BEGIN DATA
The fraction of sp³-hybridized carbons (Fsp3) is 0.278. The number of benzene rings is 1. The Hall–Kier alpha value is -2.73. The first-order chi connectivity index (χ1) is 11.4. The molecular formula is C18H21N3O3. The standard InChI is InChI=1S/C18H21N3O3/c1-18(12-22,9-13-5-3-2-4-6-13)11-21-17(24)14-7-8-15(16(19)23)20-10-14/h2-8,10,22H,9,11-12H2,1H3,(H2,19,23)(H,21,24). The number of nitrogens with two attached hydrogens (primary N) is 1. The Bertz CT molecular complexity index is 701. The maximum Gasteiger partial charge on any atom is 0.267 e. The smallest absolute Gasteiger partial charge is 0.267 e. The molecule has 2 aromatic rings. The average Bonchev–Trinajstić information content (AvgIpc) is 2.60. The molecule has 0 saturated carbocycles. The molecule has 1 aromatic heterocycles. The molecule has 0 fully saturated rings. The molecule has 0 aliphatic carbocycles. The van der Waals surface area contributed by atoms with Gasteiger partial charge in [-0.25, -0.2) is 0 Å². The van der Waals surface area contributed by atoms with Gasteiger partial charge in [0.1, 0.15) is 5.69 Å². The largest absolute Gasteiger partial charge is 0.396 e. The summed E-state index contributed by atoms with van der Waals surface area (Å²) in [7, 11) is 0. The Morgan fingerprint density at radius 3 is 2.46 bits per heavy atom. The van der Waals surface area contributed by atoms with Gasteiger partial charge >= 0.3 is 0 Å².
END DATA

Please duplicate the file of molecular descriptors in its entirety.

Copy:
The fraction of sp³-hybridized carbons (Fsp3) is 0.278. The number of benzene rings is 1. The Hall–Kier alpha value is -2.73. The first-order chi connectivity index (χ1) is 11.4. The molecular formula is C18H21N3O3. The standard InChI is InChI=1S/C18H21N3O3/c1-18(12-22,9-13-5-3-2-4-6-13)11-21-17(24)14-7-8-15(16(19)23)20-10-14/h2-8,10,22H,9,11-12H2,1H3,(H2,19,23)(H,21,24). The number of nitrogens with two attached hydrogens (primary N) is 1. The Bertz CT molecular complexity index is 701. The maximum Gasteiger partial charge on any atom is 0.267 e. The smallest absolute Gasteiger partial charge is 0.267 e. The molecule has 2 aromatic rings. The average Bonchev–Trinajstić information content (AvgIpc) is 2.60. The molecule has 0 saturated carbocycles. The molecule has 1 aromatic heterocycles. The molecule has 0 fully saturated rings. The molecule has 0 aliphatic carbocycles. The van der Waals surface area contributed by atoms with Gasteiger partial charge in [-0.25, -0.2) is 0 Å². The van der Waals surface area contributed by atoms with Gasteiger partial charge in [0.1, 0.15) is 5.69 Å². The largest absolute Gasteiger partial charge is 0.396 e. The summed E-state index contributed by atoms with van der Waals surface area (Å²) in [7, 11) is 0. The Morgan fingerprint density at radius 3 is 2.46 bits per heavy atom. The van der Waals surface area contributed by atoms with Gasteiger partial charge >= 0.3 is 0 Å².